As discussed more fully elsewhere in this volume, the Nyquist sampling theorem indicates that in order to accurately represent a bandlimited signal (i.e. one whose signal content strictly lies within a definite frequency band), the highest frequency component that is present in that signal must be sampled at least twice per oscillation of that component. If it is not sampled frequently enough, the highfrequency components will alias to (appear as) lower frequency components, which misrepresents the information content of the signal. The Nyquist frequency is π/(2R_{eff}) for an EXAFS signal corresponding to a path of effective distance R_{eff}. For R_{eff} = 4 Å this would imply a theoretical minimum spacing between data points of δk ≃ 0.4 Å^{−1}. In practice it is desirable to oversample the data by at least a factor of 8, giving δk ≃ 0.05 Å^{−1} or less. This more accurately represents the signal waveform and reduces the aliasing of highfrequency noise, which would otherwise masquerade as the desired lower frequency signal.
It is straightforward to convert the independent variable from E to k simply by the mathematical transformation given above, but one still has to change from the initial energy grid to the desired kgrid. This involves interpolation of the data set, which can be accomplished by various means, such as cubic spline, Lagrange or Hermite interpolation. Interpolation uses data samples at values of k that are not generally on the desired grid to estimate what the signal would be at points on the desired kgrid. This is an approximate process, and it is important to use a sufficiently fine kgrid spacing (i.e. 0.05 Å^{−1} or less) on which to interpolate in order to adequately sample the peaks of the oscillatory waveforms, otherwise the envelope of the waveform (the amplitude of the oscillations) will be underestimated because the probability of a grid point landing on the maximum or minimum values of the waveform is smaller with fewer grid points. The interpolation does not `know' the original waveform so the amplitude will normally be underestimated.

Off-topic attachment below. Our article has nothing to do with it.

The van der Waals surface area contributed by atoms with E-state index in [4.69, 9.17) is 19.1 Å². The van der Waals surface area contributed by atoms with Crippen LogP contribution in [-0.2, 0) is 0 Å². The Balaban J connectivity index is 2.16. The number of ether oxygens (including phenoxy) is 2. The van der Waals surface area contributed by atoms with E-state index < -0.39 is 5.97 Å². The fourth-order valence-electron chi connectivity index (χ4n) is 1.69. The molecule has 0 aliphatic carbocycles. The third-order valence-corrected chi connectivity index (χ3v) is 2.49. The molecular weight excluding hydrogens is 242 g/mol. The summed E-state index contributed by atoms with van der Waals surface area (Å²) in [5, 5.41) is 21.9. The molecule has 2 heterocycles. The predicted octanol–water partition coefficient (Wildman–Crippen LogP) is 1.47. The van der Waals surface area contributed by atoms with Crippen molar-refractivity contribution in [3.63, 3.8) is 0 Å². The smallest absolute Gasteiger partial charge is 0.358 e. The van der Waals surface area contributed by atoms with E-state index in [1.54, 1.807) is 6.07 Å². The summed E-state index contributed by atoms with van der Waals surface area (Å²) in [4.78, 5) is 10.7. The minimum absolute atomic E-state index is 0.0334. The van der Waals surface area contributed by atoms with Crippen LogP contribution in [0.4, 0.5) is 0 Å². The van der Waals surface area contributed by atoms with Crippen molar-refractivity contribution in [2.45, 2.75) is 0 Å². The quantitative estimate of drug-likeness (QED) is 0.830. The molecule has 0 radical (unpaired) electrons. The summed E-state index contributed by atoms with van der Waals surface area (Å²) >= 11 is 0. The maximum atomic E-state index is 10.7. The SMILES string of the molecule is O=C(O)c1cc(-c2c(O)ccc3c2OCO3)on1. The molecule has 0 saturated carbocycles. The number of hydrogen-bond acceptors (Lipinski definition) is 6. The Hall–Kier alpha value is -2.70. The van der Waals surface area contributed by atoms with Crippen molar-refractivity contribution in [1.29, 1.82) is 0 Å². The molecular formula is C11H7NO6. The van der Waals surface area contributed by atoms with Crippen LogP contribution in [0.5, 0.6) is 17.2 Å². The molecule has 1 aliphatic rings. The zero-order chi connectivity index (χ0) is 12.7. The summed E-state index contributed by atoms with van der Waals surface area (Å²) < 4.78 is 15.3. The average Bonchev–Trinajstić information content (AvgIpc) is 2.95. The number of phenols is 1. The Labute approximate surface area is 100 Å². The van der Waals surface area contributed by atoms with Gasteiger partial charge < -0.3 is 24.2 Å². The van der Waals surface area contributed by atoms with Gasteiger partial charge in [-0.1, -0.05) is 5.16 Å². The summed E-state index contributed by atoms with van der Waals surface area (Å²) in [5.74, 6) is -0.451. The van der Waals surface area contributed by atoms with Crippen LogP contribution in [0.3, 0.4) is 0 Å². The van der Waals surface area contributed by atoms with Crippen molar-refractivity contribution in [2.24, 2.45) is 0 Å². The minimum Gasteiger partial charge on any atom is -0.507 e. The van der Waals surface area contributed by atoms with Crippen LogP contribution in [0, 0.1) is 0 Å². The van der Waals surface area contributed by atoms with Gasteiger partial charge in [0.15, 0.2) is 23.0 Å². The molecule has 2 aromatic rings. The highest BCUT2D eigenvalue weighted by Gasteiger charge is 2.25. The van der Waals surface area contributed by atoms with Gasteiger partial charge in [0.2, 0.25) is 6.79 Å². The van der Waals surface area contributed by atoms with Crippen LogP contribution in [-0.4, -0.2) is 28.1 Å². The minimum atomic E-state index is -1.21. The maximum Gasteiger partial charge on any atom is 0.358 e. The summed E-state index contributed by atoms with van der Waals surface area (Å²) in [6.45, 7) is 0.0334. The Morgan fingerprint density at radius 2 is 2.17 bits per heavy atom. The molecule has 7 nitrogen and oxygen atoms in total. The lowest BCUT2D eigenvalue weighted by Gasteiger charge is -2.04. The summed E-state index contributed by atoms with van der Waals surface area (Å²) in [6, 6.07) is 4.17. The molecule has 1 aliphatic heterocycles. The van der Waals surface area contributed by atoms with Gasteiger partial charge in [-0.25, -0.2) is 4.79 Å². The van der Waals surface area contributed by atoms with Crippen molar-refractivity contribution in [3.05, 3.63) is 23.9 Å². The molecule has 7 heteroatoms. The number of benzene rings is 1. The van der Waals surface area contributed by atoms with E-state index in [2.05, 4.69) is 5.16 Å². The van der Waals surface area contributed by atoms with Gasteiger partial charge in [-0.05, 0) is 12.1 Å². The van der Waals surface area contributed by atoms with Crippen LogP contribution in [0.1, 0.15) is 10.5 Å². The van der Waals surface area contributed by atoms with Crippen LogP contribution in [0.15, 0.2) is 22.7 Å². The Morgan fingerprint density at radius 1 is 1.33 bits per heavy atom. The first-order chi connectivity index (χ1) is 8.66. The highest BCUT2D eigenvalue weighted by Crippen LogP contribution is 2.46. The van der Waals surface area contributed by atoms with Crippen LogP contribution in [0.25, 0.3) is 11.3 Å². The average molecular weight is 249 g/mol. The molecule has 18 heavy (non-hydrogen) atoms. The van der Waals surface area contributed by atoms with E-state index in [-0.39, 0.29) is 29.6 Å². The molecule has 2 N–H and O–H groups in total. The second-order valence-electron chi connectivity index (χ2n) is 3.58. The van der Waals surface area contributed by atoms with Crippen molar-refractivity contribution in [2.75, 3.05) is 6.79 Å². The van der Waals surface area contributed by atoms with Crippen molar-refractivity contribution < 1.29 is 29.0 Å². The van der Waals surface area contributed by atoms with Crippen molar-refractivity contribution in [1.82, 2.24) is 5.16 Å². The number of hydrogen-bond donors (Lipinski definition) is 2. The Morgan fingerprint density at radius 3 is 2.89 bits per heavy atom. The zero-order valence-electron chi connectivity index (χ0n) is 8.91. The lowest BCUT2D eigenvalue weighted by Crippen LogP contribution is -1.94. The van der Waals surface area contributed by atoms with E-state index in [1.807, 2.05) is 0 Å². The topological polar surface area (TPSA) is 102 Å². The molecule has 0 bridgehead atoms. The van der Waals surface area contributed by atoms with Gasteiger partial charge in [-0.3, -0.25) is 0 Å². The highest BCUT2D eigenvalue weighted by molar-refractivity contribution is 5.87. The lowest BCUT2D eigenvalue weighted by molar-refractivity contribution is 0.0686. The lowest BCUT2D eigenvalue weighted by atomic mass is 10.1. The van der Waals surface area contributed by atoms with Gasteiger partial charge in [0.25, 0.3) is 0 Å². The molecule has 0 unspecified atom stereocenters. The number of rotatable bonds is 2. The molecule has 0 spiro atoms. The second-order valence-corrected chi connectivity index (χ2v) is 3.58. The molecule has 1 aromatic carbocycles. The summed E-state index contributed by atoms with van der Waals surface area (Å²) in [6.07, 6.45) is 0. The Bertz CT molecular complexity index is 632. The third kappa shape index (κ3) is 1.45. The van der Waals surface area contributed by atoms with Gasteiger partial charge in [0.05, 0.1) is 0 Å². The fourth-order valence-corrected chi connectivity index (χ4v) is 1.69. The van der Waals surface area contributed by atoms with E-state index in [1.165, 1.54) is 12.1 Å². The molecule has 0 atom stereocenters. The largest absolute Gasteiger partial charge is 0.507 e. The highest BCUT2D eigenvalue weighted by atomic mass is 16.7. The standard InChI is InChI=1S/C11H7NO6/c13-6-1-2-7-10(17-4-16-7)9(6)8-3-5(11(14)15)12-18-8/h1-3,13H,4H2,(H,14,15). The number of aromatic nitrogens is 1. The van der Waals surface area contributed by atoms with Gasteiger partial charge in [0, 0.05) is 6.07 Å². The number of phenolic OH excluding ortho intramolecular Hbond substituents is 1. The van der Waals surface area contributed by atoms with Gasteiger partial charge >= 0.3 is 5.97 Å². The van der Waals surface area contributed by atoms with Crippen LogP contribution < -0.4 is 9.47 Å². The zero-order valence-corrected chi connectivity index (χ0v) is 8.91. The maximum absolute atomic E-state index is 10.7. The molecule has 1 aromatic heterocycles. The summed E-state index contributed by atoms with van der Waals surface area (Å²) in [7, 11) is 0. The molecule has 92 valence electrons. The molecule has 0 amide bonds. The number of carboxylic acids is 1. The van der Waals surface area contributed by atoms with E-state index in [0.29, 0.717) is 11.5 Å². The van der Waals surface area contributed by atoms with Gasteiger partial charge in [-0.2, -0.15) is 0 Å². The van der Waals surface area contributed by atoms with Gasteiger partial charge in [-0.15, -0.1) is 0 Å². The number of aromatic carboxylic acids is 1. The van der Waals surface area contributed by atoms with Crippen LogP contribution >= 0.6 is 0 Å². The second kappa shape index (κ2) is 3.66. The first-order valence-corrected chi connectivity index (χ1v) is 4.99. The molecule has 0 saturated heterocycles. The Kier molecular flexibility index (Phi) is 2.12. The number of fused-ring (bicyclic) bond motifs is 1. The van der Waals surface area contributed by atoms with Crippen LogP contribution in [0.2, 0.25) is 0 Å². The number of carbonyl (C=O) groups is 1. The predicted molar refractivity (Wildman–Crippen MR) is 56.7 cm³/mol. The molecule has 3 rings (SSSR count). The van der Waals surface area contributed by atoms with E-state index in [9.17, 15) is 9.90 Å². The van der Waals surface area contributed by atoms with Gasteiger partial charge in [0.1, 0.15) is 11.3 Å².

In data analysis the spectra are normally weighted with a power of k, typically k^{2} or k^{3}, to make the 40EXAFS spectrum more constant in amplitude in order to better resolve Fourier transform peaks and to provide more consistent weighting of the data in backgroundsubtraction and fitting procedures. The data are, however, subject to noise from various sources, such as counting statistics and electronics. When the data are weighted by k^{2} or k^{3}, this noise is greatly enhanced at high k. To mitigate this, it is helpful to acquire the highk data with a longer integration time or with a higher density of data points, which are then signalaveraged.